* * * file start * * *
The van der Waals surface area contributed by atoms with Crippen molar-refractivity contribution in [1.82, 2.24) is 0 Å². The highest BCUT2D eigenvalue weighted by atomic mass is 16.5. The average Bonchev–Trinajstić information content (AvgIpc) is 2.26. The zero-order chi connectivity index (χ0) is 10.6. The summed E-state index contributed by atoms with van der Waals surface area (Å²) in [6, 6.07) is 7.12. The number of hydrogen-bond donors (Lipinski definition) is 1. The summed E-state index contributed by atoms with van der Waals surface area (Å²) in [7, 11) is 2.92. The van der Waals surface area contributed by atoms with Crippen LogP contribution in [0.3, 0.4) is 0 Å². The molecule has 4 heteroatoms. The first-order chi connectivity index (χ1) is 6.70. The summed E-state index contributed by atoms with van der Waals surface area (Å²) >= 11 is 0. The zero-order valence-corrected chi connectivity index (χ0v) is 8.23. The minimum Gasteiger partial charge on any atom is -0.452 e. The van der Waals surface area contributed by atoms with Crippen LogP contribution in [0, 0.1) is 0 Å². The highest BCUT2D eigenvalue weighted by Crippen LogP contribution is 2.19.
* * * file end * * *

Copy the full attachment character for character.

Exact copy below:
The van der Waals surface area contributed by atoms with Crippen molar-refractivity contribution in [1.82, 2.24) is 0 Å². The highest BCUT2D eigenvalue weighted by atomic mass is 16.5. The average Bonchev–Trinajstić information content (AvgIpc) is 2.26. The zero-order chi connectivity index (χ0) is 10.6. The summed E-state index contributed by atoms with van der Waals surface area (Å²) in [6, 6.07) is 7.12. The number of hydrogen-bond donors (Lipinski definition) is 1. The summed E-state index contributed by atoms with van der Waals surface area (Å²) in [7, 11) is 2.92. The van der Waals surface area contributed by atoms with Crippen LogP contribution in [0.3, 0.4) is 0 Å². The molecule has 4 heteroatoms. The first-order chi connectivity index (χ1) is 6.70. The summed E-state index contributed by atoms with van der Waals surface area (Å²) >= 11 is 0. The zero-order valence-corrected chi connectivity index (χ0v) is 8.23. The minimum Gasteiger partial charge on any atom is -0.452 e. The van der Waals surface area contributed by atoms with Crippen LogP contribution in [0, 0.1) is 0 Å². The highest BCUT2D eigenvalue weighted by Crippen LogP contribution is 2.19.